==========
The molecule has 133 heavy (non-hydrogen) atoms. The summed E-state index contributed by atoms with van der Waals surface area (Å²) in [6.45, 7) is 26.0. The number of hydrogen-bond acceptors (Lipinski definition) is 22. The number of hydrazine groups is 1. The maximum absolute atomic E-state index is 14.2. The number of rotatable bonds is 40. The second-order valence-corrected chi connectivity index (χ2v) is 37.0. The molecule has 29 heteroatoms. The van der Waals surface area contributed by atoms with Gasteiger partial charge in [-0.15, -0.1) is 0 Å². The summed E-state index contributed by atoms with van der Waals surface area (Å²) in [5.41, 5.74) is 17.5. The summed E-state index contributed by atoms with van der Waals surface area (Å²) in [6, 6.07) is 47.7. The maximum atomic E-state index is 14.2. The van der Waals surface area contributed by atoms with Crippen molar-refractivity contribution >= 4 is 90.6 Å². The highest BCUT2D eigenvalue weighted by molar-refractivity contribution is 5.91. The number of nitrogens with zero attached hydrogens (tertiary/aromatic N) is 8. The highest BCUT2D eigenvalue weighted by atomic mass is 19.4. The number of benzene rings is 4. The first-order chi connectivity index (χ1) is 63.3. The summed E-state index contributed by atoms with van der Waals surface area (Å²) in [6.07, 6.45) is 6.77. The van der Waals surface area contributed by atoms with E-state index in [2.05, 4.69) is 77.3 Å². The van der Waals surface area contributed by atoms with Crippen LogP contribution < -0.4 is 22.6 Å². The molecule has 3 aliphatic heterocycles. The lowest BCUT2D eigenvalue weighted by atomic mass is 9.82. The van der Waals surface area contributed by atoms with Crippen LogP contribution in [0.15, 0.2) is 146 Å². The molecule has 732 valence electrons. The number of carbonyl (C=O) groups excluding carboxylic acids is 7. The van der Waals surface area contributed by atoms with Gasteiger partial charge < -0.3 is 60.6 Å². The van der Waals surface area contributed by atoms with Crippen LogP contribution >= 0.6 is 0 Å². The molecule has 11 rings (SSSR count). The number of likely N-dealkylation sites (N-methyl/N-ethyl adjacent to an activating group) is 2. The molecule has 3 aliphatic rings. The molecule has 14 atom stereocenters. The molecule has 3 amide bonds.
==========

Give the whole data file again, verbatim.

The molecule has 133 heavy (non-hydrogen) atoms. The summed E-state index contributed by atoms with van der Waals surface area (Å²) in [6.45, 7) is 26.0. The number of hydrogen-bond acceptors (Lipinski definition) is 22. The number of hydrazine groups is 1. The maximum absolute atomic E-state index is 14.2. The number of rotatable bonds is 40. The second-order valence-corrected chi connectivity index (χ2v) is 37.0. The molecule has 29 heteroatoms. The van der Waals surface area contributed by atoms with Gasteiger partial charge in [-0.15, -0.1) is 0 Å². The summed E-state index contributed by atoms with van der Waals surface area (Å²) in [5.41, 5.74) is 17.5. The summed E-state index contributed by atoms with van der Waals surface area (Å²) in [6, 6.07) is 47.7. The maximum atomic E-state index is 14.2. The van der Waals surface area contributed by atoms with Crippen molar-refractivity contribution >= 4 is 90.6 Å². The highest BCUT2D eigenvalue weighted by molar-refractivity contribution is 5.91. The number of nitrogens with zero attached hydrogens (tertiary/aromatic N) is 8. The highest BCUT2D eigenvalue weighted by atomic mass is 19.4. The number of benzene rings is 4. The first-order chi connectivity index (χ1) is 63.3. The summed E-state index contributed by atoms with van der Waals surface area (Å²) in [6.07, 6.45) is 6.77. The van der Waals surface area contributed by atoms with E-state index in [2.05, 4.69) is 77.3 Å². The van der Waals surface area contributed by atoms with Crippen LogP contribution < -0.4 is 22.6 Å². The molecule has 3 aliphatic heterocycles. The lowest BCUT2D eigenvalue weighted by atomic mass is 9.82. The van der Waals surface area contributed by atoms with Crippen LogP contribution in [0.15, 0.2) is 146 Å². The molecule has 732 valence electrons. The number of carbonyl (C=O) groups excluding carboxylic acids is 7. The van der Waals surface area contributed by atoms with Gasteiger partial charge < -0.3 is 60.6 Å². The van der Waals surface area contributed by atoms with Crippen LogP contribution >= 0.6 is 0 Å². The molecule has 11 rings (SSSR count). The number of likely N-dealkylation sites (N-methyl/N-ethyl adjacent to an activating group) is 2. The molecule has 3 aliphatic rings. The molecule has 14 atom stereocenters. The molecule has 3 amide bonds.